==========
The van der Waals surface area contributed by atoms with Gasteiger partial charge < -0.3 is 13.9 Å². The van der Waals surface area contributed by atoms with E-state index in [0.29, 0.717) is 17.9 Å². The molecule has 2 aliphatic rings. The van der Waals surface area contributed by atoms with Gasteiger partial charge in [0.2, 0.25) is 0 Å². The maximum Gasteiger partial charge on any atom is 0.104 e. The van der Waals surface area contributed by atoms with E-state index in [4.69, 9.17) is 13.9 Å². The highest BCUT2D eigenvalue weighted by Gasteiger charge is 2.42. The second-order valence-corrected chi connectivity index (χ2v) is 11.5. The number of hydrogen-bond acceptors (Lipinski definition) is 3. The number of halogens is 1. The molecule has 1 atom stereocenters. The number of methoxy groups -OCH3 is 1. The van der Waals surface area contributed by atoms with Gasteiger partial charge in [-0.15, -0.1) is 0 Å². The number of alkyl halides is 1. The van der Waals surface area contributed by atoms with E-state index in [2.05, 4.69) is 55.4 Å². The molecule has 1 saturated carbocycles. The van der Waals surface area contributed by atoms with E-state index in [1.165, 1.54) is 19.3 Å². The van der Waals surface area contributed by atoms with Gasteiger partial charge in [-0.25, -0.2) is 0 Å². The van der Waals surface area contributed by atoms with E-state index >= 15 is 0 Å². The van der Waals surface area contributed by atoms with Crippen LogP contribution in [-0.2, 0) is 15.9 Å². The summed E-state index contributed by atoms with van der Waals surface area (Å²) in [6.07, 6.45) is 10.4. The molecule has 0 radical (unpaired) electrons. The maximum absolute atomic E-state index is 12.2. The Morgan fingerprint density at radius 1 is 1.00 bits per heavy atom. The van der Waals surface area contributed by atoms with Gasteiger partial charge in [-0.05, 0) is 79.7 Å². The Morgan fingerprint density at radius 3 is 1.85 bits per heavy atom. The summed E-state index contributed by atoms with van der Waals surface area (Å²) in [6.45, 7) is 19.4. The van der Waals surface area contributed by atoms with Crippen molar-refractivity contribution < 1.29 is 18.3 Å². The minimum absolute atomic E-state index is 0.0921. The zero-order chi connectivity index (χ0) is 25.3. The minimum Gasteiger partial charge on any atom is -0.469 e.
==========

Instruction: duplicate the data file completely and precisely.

The van der Waals surface area contributed by atoms with Gasteiger partial charge < -0.3 is 13.9 Å². The van der Waals surface area contributed by atoms with E-state index in [0.29, 0.717) is 17.9 Å². The molecule has 2 aliphatic rings. The van der Waals surface area contributed by atoms with Gasteiger partial charge in [0.2, 0.25) is 0 Å². The maximum Gasteiger partial charge on any atom is 0.104 e. The van der Waals surface area contributed by atoms with E-state index in [4.69, 9.17) is 13.9 Å². The highest BCUT2D eigenvalue weighted by Gasteiger charge is 2.42. The second-order valence-corrected chi connectivity index (χ2v) is 11.5. The number of hydrogen-bond acceptors (Lipinski definition) is 3. The number of halogens is 1. The molecule has 1 atom stereocenters. The number of methoxy groups -OCH3 is 1. The van der Waals surface area contributed by atoms with Gasteiger partial charge in [-0.15, -0.1) is 0 Å². The number of alkyl halides is 1. The van der Waals surface area contributed by atoms with E-state index in [2.05, 4.69) is 55.4 Å². The molecule has 1 saturated carbocycles. The van der Waals surface area contributed by atoms with E-state index in [1.165, 1.54) is 19.3 Å². The van der Waals surface area contributed by atoms with Gasteiger partial charge in [-0.25, -0.2) is 0 Å². The van der Waals surface area contributed by atoms with E-state index >= 15 is 0 Å². The van der Waals surface area contributed by atoms with Crippen LogP contribution in [-0.2, 0) is 15.9 Å². The summed E-state index contributed by atoms with van der Waals surface area (Å²) in [6.07, 6.45) is 10.4. The molecule has 0 radical (unpaired) electrons. The maximum absolute atomic E-state index is 12.2. The Morgan fingerprint density at radius 1 is 1.00 bits per heavy atom. The van der Waals surface area contributed by atoms with Gasteiger partial charge in [-0.05, 0) is 79.7 Å². The Morgan fingerprint density at radius 3 is 1.85 bits per heavy atom. The summed E-state index contributed by atoms with van der Waals surface area (Å²) in [6.45, 7) is 19.4. The van der Waals surface area contributed by atoms with Crippen molar-refractivity contribution < 1.29 is 18.3 Å². The minimum absolute atomic E-state index is 0.0921. The zero-order chi connectivity index (χ0) is 25.3. The minimum Gasteiger partial charge on any atom is -0.469 e.